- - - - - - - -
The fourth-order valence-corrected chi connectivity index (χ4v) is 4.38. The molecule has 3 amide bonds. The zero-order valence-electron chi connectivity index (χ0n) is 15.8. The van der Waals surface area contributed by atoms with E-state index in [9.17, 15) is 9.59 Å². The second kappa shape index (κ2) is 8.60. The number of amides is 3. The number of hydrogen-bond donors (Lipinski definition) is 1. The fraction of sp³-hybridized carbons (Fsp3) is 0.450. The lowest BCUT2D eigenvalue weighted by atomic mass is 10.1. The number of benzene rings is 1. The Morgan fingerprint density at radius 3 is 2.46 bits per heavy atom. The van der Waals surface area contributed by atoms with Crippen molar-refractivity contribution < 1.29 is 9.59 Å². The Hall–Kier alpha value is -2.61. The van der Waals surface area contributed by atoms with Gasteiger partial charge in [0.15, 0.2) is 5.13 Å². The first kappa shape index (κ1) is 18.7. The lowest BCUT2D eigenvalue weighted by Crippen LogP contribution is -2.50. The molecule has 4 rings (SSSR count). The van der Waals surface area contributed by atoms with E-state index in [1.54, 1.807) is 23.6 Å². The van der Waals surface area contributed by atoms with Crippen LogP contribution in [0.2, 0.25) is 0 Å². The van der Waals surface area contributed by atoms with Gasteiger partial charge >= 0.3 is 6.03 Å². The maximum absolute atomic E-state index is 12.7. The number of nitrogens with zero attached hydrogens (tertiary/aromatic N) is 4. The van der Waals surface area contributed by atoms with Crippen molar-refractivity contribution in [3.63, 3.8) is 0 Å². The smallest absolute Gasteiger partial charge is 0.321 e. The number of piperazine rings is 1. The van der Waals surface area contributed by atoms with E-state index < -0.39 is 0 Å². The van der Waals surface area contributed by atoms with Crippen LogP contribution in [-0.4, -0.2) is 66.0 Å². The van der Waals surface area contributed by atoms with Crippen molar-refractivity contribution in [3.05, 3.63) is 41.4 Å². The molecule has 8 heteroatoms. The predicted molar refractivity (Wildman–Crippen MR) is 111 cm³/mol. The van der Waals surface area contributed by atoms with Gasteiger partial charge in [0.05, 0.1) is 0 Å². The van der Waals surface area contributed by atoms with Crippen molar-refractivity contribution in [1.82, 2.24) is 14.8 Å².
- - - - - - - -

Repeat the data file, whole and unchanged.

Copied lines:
The fourth-order valence-corrected chi connectivity index (χ4v) is 4.38. The molecule has 3 amide bonds. The zero-order valence-electron chi connectivity index (χ0n) is 15.8. The van der Waals surface area contributed by atoms with E-state index in [9.17, 15) is 9.59 Å². The second kappa shape index (κ2) is 8.60. The number of amides is 3. The number of hydrogen-bond donors (Lipinski definition) is 1. The fraction of sp³-hybridized carbons (Fsp3) is 0.450. The lowest BCUT2D eigenvalue weighted by atomic mass is 10.1. The number of benzene rings is 1. The Morgan fingerprint density at radius 3 is 2.46 bits per heavy atom. The van der Waals surface area contributed by atoms with Crippen molar-refractivity contribution < 1.29 is 9.59 Å². The Hall–Kier alpha value is -2.61. The van der Waals surface area contributed by atoms with Gasteiger partial charge in [0.15, 0.2) is 5.13 Å². The first kappa shape index (κ1) is 18.7. The lowest BCUT2D eigenvalue weighted by Crippen LogP contribution is -2.50. The molecule has 4 rings (SSSR count). The van der Waals surface area contributed by atoms with E-state index in [1.54, 1.807) is 23.6 Å². The van der Waals surface area contributed by atoms with Crippen LogP contribution in [0.2, 0.25) is 0 Å². The van der Waals surface area contributed by atoms with Gasteiger partial charge >= 0.3 is 6.03 Å². The maximum absolute atomic E-state index is 12.7. The number of nitrogens with zero attached hydrogens (tertiary/aromatic N) is 4. The van der Waals surface area contributed by atoms with Crippen molar-refractivity contribution in [3.63, 3.8) is 0 Å². The smallest absolute Gasteiger partial charge is 0.321 e. The number of piperazine rings is 1. The van der Waals surface area contributed by atoms with E-state index < -0.39 is 0 Å². The van der Waals surface area contributed by atoms with Crippen LogP contribution in [-0.4, -0.2) is 66.0 Å². The van der Waals surface area contributed by atoms with Crippen molar-refractivity contribution in [3.05, 3.63) is 41.4 Å². The molecule has 8 heteroatoms. The predicted molar refractivity (Wildman–Crippen MR) is 111 cm³/mol. The van der Waals surface area contributed by atoms with Gasteiger partial charge in [0.05, 0.1) is 0 Å². The van der Waals surface area contributed by atoms with Crippen molar-refractivity contribution in [1.82, 2.24) is 14.8 Å².